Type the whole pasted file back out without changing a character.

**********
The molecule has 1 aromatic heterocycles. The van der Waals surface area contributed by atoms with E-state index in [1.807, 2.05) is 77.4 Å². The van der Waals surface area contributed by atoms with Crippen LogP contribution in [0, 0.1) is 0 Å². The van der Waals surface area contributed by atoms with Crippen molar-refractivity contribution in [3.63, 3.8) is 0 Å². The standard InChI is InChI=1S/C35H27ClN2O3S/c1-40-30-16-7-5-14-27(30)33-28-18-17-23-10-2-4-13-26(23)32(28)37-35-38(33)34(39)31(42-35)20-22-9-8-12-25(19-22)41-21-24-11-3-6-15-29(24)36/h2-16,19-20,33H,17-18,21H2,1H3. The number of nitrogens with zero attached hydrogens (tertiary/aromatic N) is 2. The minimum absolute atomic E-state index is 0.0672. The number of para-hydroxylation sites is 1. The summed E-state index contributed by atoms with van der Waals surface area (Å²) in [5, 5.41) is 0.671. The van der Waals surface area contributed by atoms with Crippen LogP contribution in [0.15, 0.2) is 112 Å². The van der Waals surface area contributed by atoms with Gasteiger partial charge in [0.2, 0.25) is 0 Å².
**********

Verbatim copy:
The molecule has 1 aromatic heterocycles. The van der Waals surface area contributed by atoms with E-state index in [1.807, 2.05) is 77.4 Å². The van der Waals surface area contributed by atoms with Crippen LogP contribution in [0, 0.1) is 0 Å². The van der Waals surface area contributed by atoms with Crippen molar-refractivity contribution in [3.63, 3.8) is 0 Å². The standard InChI is InChI=1S/C35H27ClN2O3S/c1-40-30-16-7-5-14-27(30)33-28-18-17-23-10-2-4-13-26(23)32(28)37-35-38(33)34(39)31(42-35)20-22-9-8-12-25(19-22)41-21-24-11-3-6-15-29(24)36/h2-16,19-20,33H,17-18,21H2,1H3. The number of nitrogens with zero attached hydrogens (tertiary/aromatic N) is 2. The minimum absolute atomic E-state index is 0.0672. The number of para-hydroxylation sites is 1. The summed E-state index contributed by atoms with van der Waals surface area (Å²) in [5, 5.41) is 0.671. The van der Waals surface area contributed by atoms with Crippen LogP contribution in [0.15, 0.2) is 112 Å². The van der Waals surface area contributed by atoms with Gasteiger partial charge in [0.2, 0.25) is 0 Å².